Of course, it is interesting to note that, somewhere in Katniss’s interactions with Cinna, she discusses the fact that one year District 12’s tributes were sent to the opening ceremonies naked and covered in black powder. It is quite a casual comment, but one with lasting implications. These are children being sent out naked in front of thousands of viewers. Beyond just the brutality of the Hunger Games, these children are being treated as meat for the viewing pleasure of others. They are simultaneously sexualized and degraded. It’s horrifying and, once again, denotes the fact that the little details are what makes this book so powerful. Collins doesn’t ignore anything, even the fact that the world that would kill children would be alright with displaying their bodies in any way they choose. These children have no value to their government except as a perverted form of entertainment.
And I’m surprised that I’ve never really thought much of that before. These were naked children sent out to be viewed by thousands. Perhaps it’s talking about Netflix’s release of Cuties that made me notice it today. Everyone seems to be calling attention to the oversexualization of children in our society and it’s interesting to see that sexualization reflected negatively in The Hunger Games.
Slowly getting to know Peeta is another element to The Hunger Games that I always enjoy. He is so kind and pure compared to many of the characters. In a manner of speaking, his positivity reminds me vaguely of Prim. They have a lot in common if you think about it. They’re both slightly innocent and almost gentle. Of course, Peeta has been placed in an environment where his gentleness is unwelcome. Prim’s has been protected by Katniss. His will be altered by his involvement in the games.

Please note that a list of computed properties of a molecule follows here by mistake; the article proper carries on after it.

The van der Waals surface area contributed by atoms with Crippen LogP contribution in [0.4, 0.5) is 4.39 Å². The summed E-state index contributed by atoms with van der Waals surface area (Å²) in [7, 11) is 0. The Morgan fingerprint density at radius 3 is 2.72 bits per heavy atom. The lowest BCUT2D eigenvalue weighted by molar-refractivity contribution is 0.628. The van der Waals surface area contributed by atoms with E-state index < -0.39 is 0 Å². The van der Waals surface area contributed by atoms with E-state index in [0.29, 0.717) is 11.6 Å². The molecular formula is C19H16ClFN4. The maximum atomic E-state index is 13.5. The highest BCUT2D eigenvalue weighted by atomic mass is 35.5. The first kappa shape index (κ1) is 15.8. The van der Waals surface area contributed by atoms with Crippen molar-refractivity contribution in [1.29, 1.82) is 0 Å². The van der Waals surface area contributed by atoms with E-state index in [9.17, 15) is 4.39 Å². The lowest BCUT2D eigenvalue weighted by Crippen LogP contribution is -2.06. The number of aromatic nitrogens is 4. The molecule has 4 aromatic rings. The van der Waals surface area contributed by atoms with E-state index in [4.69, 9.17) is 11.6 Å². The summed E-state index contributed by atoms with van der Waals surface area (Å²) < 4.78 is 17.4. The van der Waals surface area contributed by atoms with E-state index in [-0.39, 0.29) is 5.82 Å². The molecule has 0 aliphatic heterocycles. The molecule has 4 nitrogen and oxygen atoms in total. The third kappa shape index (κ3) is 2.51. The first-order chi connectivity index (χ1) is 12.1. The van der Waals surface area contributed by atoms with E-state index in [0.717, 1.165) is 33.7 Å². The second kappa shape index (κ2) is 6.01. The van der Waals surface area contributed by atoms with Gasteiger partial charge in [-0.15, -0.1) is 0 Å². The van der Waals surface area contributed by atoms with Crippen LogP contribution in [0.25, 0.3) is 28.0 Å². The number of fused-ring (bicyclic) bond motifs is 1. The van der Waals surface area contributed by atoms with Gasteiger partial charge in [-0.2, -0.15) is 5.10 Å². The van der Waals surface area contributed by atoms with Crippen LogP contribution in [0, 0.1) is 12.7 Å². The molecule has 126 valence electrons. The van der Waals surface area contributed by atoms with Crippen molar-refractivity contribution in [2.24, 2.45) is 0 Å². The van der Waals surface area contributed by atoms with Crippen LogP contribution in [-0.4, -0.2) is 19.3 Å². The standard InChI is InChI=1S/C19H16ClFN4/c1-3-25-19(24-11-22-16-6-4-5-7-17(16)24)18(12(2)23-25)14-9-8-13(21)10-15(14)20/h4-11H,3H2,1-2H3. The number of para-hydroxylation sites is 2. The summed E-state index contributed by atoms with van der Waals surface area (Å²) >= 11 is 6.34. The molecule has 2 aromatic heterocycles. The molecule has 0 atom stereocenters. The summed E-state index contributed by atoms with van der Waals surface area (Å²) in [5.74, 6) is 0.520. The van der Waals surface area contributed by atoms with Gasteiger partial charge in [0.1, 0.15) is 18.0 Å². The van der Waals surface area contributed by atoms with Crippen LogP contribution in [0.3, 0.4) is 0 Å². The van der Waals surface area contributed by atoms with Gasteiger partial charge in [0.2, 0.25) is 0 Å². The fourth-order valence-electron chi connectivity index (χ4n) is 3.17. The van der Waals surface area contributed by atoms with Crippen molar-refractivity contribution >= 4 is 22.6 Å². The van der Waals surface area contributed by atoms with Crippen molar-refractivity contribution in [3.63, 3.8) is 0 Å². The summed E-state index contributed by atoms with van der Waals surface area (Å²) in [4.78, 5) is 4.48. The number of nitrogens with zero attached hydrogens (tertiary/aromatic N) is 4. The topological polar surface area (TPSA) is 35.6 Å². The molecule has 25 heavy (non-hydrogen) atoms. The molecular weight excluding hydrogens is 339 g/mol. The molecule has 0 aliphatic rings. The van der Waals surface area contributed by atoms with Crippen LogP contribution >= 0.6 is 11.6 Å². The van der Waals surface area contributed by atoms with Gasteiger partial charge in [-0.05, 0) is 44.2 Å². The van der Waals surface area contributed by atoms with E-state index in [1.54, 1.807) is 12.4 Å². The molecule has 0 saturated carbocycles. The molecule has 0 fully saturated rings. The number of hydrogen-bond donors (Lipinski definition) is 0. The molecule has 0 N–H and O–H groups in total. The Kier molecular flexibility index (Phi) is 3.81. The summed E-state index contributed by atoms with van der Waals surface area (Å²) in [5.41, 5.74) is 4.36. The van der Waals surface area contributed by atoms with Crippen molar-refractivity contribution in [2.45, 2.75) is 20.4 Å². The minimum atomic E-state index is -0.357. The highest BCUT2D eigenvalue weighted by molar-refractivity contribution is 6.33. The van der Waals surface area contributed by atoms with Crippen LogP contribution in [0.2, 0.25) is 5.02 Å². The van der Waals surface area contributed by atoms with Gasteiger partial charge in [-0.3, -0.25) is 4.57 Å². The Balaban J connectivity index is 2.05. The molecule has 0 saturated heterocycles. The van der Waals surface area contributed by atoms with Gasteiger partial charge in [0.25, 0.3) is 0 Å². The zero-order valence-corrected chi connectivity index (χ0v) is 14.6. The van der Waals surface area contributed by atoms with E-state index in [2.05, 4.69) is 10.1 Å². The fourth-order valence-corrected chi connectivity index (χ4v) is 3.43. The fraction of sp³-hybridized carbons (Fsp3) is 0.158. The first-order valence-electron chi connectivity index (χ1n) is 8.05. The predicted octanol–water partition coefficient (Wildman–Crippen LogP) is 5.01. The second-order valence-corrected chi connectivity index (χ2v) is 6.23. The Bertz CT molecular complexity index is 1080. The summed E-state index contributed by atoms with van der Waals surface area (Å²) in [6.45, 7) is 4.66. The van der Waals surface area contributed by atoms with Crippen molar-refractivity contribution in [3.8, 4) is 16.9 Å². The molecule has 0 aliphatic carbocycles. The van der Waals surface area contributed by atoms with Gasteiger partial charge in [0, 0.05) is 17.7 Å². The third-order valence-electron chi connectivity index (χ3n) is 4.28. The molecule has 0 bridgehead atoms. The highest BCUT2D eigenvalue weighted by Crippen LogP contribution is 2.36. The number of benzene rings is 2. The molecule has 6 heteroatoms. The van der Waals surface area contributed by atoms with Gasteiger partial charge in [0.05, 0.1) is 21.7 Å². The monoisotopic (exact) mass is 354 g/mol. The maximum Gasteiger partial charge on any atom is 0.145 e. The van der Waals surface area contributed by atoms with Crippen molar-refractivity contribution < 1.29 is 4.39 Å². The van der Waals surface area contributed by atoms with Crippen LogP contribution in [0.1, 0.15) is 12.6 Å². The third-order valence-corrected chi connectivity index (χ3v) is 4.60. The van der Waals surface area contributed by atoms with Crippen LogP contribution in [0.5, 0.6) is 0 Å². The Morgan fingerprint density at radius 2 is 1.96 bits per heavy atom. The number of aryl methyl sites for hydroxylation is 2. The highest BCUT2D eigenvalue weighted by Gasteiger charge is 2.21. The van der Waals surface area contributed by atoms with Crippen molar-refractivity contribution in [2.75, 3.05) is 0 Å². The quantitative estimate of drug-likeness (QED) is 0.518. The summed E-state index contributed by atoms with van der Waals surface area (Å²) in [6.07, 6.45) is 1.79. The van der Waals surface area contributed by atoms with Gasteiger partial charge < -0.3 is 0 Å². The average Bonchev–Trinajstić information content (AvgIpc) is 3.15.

Chapter 6 Thoughts
Did you know that six is my favorite number? It absolutely is. Just in case you were wondering. And this chapter is a good one so it fits.
And of course, Effie Trinket is her normal self throughout this one. The fact that people of The Capitol refer to the citizens of District 12 as barbaric is just another insult to injury. Katniss’s understanding of the irony of that statement is a great detail. How can Effie refer to District 12 as barbaric when her own sacrifices children to a manic game of life or death? It’s ridiculous.
Although, I’ve got to admit… Not everything about The Capitol is ridiculous. I would kill for half of their gadgets. Can you imagine touching an object and having perfect hair immediately? I think I spend more time combing out knots and tackling frizziness than anything else. Having something else do that for me sounds like a dream.
However my delight at their gadgets, going back to the reality of how cruel The Capitol is is always shocking. What they do to Avoxes is particularly harsh. Cutting out their tongues and reducing them to speechless servants is horrible. Can you imagine spending the rest of your life forbidden to communicate with anyone? The only time someone speaks to you is to give orders? It sounds terribly lonely and I can’t think of a true real-world comparison. Even though we take away the rights of convicted criminals in America to a degree, they aren’t truly cut away from any form of communication. They’re allowed to speak. Avoxes have even that taken away from them. They have very few options for finding comfort in their situation. I wonder how many lose their minds after years of silence.
I did always want to learn more about the female Avox though. I can’t remember finding out the answers to all of my questions. I think some are answered later on, but I can’t really remember. Why was she rebelling? I’m unsure. Maybe we find out in the third book? If you remember anything, let me know!